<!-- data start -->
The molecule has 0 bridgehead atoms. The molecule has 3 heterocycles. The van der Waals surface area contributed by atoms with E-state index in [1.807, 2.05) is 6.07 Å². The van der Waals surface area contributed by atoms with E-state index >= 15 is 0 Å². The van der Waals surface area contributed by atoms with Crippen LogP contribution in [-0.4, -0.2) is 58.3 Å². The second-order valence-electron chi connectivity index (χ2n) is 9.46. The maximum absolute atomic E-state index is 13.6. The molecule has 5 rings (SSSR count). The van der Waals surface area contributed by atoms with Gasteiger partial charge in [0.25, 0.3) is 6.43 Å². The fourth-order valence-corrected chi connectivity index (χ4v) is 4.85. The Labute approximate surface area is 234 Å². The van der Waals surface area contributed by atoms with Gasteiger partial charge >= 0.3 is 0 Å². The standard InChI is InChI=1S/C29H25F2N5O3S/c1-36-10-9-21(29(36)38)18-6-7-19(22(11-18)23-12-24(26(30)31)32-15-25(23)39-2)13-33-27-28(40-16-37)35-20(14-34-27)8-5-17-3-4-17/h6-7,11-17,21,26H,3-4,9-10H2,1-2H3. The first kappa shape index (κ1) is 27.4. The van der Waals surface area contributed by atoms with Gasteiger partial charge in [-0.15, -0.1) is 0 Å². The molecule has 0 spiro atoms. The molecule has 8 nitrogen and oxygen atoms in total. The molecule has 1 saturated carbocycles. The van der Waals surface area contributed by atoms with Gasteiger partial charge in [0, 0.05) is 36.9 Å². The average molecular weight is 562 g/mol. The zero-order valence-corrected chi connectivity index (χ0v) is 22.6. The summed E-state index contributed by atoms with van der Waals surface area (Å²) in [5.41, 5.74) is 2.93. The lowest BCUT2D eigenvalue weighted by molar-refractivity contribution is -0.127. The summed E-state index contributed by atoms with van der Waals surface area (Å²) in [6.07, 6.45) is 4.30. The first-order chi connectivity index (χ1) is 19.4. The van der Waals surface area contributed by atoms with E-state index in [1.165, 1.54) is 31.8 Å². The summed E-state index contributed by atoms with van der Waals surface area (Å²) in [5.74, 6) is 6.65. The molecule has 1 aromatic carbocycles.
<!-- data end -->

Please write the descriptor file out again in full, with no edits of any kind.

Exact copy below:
The molecule has 0 bridgehead atoms. The molecule has 3 heterocycles. The van der Waals surface area contributed by atoms with E-state index in [1.807, 2.05) is 6.07 Å². The van der Waals surface area contributed by atoms with E-state index >= 15 is 0 Å². The van der Waals surface area contributed by atoms with Crippen LogP contribution in [-0.4, -0.2) is 58.3 Å². The second-order valence-electron chi connectivity index (χ2n) is 9.46. The maximum absolute atomic E-state index is 13.6. The molecule has 5 rings (SSSR count). The van der Waals surface area contributed by atoms with Gasteiger partial charge in [0.25, 0.3) is 6.43 Å². The fourth-order valence-corrected chi connectivity index (χ4v) is 4.85. The Labute approximate surface area is 234 Å². The van der Waals surface area contributed by atoms with Gasteiger partial charge >= 0.3 is 0 Å². The standard InChI is InChI=1S/C29H25F2N5O3S/c1-36-10-9-21(29(36)38)18-6-7-19(22(11-18)23-12-24(26(30)31)32-15-25(23)39-2)13-33-27-28(40-16-37)35-20(14-34-27)8-5-17-3-4-17/h6-7,11-17,21,26H,3-4,9-10H2,1-2H3. The first kappa shape index (κ1) is 27.4. The van der Waals surface area contributed by atoms with Gasteiger partial charge in [-0.15, -0.1) is 0 Å². The molecule has 0 spiro atoms. The molecule has 8 nitrogen and oxygen atoms in total. The molecule has 1 saturated carbocycles. The van der Waals surface area contributed by atoms with Gasteiger partial charge in [0, 0.05) is 36.9 Å². The average molecular weight is 562 g/mol. The zero-order valence-corrected chi connectivity index (χ0v) is 22.6. The summed E-state index contributed by atoms with van der Waals surface area (Å²) in [5.41, 5.74) is 2.93. The lowest BCUT2D eigenvalue weighted by molar-refractivity contribution is -0.127. The summed E-state index contributed by atoms with van der Waals surface area (Å²) in [6.07, 6.45) is 4.30. The first-order chi connectivity index (χ1) is 19.4. The van der Waals surface area contributed by atoms with E-state index in [1.165, 1.54) is 31.8 Å². The summed E-state index contributed by atoms with van der Waals surface area (Å²) in [5.74, 6) is 6.65. The molecule has 1 aromatic carbocycles.